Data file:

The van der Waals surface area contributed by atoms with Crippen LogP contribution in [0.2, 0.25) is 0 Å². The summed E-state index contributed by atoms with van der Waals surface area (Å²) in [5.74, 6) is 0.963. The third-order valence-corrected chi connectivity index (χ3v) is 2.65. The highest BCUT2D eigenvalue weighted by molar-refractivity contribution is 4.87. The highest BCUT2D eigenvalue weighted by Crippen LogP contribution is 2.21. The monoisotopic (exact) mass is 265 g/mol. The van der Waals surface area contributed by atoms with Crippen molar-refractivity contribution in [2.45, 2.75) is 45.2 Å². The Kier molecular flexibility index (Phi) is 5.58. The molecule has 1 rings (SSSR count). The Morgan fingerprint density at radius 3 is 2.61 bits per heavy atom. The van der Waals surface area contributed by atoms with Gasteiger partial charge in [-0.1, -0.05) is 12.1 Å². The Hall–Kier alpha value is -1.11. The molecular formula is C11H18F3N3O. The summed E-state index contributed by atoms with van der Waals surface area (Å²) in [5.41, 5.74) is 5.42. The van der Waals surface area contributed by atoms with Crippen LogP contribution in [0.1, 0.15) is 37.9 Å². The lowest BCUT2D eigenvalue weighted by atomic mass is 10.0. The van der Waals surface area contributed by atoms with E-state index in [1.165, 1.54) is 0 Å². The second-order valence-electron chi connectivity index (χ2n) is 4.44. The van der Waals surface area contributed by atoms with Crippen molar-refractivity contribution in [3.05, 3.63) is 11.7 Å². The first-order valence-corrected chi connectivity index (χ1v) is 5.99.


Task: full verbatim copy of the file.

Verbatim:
The van der Waals surface area contributed by atoms with Crippen LogP contribution in [0.2, 0.25) is 0 Å². The summed E-state index contributed by atoms with van der Waals surface area (Å²) in [5.74, 6) is 0.963. The third-order valence-corrected chi connectivity index (χ3v) is 2.65. The highest BCUT2D eigenvalue weighted by molar-refractivity contribution is 4.87. The highest BCUT2D eigenvalue weighted by Crippen LogP contribution is 2.21. The monoisotopic (exact) mass is 265 g/mol. The van der Waals surface area contributed by atoms with Crippen molar-refractivity contribution in [2.45, 2.75) is 45.2 Å². The Kier molecular flexibility index (Phi) is 5.58. The molecule has 1 rings (SSSR count). The Morgan fingerprint density at radius 3 is 2.61 bits per heavy atom. The van der Waals surface area contributed by atoms with Gasteiger partial charge in [-0.1, -0.05) is 12.1 Å². The Hall–Kier alpha value is -1.11. The molecular formula is C11H18F3N3O. The summed E-state index contributed by atoms with van der Waals surface area (Å²) in [5.41, 5.74) is 5.42. The van der Waals surface area contributed by atoms with Crippen LogP contribution in [0.1, 0.15) is 37.9 Å². The lowest BCUT2D eigenvalue weighted by atomic mass is 10.0. The van der Waals surface area contributed by atoms with E-state index in [1.165, 1.54) is 0 Å². The second-order valence-electron chi connectivity index (χ2n) is 4.44. The van der Waals surface area contributed by atoms with Crippen molar-refractivity contribution in [3.05, 3.63) is 11.7 Å². The first-order valence-corrected chi connectivity index (χ1v) is 5.99.